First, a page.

Joy credits her parents for her positive experiences and outlook. “They let me express my love for other countries and my frustration for being displaced,” she said. “I had really good friends like me, so we could share confusion over culture things.”

“There’s so much to be learned from other cultures,” explained Joy. The concept of hospitality, for example, is one of the most compelling aspects of Afghan and Middle Eastern culture, in general.

“Being a guest is like being a king or queen,” Joy said. “They will kill their only chicken for you. You will eat before their children eat. They will do everything to make you feel welcome, accepted and happy.”

When the Schumacher family attended weddings, she recalled, “you will be pulled up to dance whether you want to or not. You can’t compliment anybody on their jewelry because they’ll give it to you.”

Joy’s parents taught their children to be respectful of other cultures—that translated to learning to dance at weddings, speak the language and connect with the culture.

And for the Schumacher women, that meant wearing a scarf. “It’s about being respectful of the culture,” she explained, “and honestly, it’s about security. Do you really want to be the one to stand out?”

Her experiences in Afghanistan have fueled her interest in women’s rights internationally. “There is still much oppression for women there,” Joy explained.“I have so much respect for the many Afghan women standing up for their sisters there.”

Spending last summer in Afghanistan

Last summer Joy returned to Afghanistan to help her family move back to the U.S. Her sister finished high school and her maternal grandparents need more help, she explained.

“It was time for them to come back,” she says. The Schumachers are living in Aurora, Colo., near her grandparents and adjusting to life there.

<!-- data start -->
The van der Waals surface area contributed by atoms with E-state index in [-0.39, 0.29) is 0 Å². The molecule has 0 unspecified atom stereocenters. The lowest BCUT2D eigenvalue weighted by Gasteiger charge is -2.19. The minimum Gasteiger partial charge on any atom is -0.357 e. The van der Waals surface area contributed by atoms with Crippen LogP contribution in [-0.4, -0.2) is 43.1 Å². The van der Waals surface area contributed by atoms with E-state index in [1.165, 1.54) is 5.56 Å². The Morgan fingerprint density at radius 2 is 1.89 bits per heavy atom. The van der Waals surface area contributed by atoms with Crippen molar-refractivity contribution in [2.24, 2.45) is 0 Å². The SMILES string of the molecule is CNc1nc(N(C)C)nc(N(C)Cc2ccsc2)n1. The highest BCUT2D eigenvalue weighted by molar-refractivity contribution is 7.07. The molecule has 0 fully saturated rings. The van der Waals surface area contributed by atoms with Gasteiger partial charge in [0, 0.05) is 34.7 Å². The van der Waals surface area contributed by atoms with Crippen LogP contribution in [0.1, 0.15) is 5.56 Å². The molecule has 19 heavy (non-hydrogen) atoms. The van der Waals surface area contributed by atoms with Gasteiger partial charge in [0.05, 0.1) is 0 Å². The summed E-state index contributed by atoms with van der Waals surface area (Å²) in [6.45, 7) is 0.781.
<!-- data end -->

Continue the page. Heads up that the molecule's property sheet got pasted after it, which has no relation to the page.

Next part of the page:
Her reunion with her family and with her favorite places and people in Kabul was joyous, with posts on Facebook about visiting tea houses and eating pastries—all while still jet-lagged from her 15-hour trip. Her favorite keepsake is a small handmade wool carpet—the red color in the design comes from pomegranates.

“I have a love for both countries—America and Afghanistan,” Joy explained.

Coming to SDSU

Her father, being an SDSU alumnus, was certainly a factor in her choosing SDSU for her nursing degree, but Joy said, “I really like the program here … and everything fell into place.”

Her international perspective has taught her how very different medicine is in other countries. “I am more sensitive to cultural differences,” she explained. She brings this unique insight to a nursing program, which focuses on interpersonal skills.

In addition, Joy was delighted to find such a large international community in Brookings. She joined the international club and participates in the celebrations that each organization sponsors, including dancing at International Night in November.

“I am comfortable being the only American in a room full of people,” she said. And she encourages others to take that opportunity to learn about other cultures.

“I encourage people to reach out, to go beyond their comfort zone,” Joy explained, noting that those who do will discover that people are more alike than different.

Christie Delfanian